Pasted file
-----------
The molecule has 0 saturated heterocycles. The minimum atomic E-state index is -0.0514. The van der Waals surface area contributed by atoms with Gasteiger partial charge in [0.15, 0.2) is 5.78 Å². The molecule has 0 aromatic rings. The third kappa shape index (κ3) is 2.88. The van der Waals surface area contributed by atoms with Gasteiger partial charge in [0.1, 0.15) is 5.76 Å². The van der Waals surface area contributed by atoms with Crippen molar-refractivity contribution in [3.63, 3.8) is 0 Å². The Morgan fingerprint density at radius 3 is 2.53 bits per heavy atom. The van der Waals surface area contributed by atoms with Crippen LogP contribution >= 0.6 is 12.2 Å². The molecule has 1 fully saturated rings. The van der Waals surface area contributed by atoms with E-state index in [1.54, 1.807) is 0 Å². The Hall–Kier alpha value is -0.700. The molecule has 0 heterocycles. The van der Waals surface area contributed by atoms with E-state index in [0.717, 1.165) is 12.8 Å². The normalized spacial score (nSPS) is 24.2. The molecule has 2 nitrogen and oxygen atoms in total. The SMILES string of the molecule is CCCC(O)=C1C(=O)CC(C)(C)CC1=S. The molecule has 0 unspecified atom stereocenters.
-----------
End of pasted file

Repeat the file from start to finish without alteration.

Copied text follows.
The molecule has 0 saturated heterocycles. The minimum atomic E-state index is -0.0514. The van der Waals surface area contributed by atoms with Gasteiger partial charge in [0.15, 0.2) is 5.78 Å². The molecule has 0 aromatic rings. The third kappa shape index (κ3) is 2.88. The van der Waals surface area contributed by atoms with Gasteiger partial charge in [0.1, 0.15) is 5.76 Å². The van der Waals surface area contributed by atoms with Crippen molar-refractivity contribution in [3.63, 3.8) is 0 Å². The Morgan fingerprint density at radius 3 is 2.53 bits per heavy atom. The van der Waals surface area contributed by atoms with Crippen LogP contribution >= 0.6 is 12.2 Å². The molecule has 1 fully saturated rings. The van der Waals surface area contributed by atoms with E-state index in [1.54, 1.807) is 0 Å². The Hall–Kier alpha value is -0.700. The molecule has 0 heterocycles. The van der Waals surface area contributed by atoms with E-state index in [0.717, 1.165) is 12.8 Å². The normalized spacial score (nSPS) is 24.2. The molecule has 2 nitrogen and oxygen atoms in total. The SMILES string of the molecule is CCCC(O)=C1C(=O)CC(C)(C)CC1=S. The molecule has 0 unspecified atom stereocenters.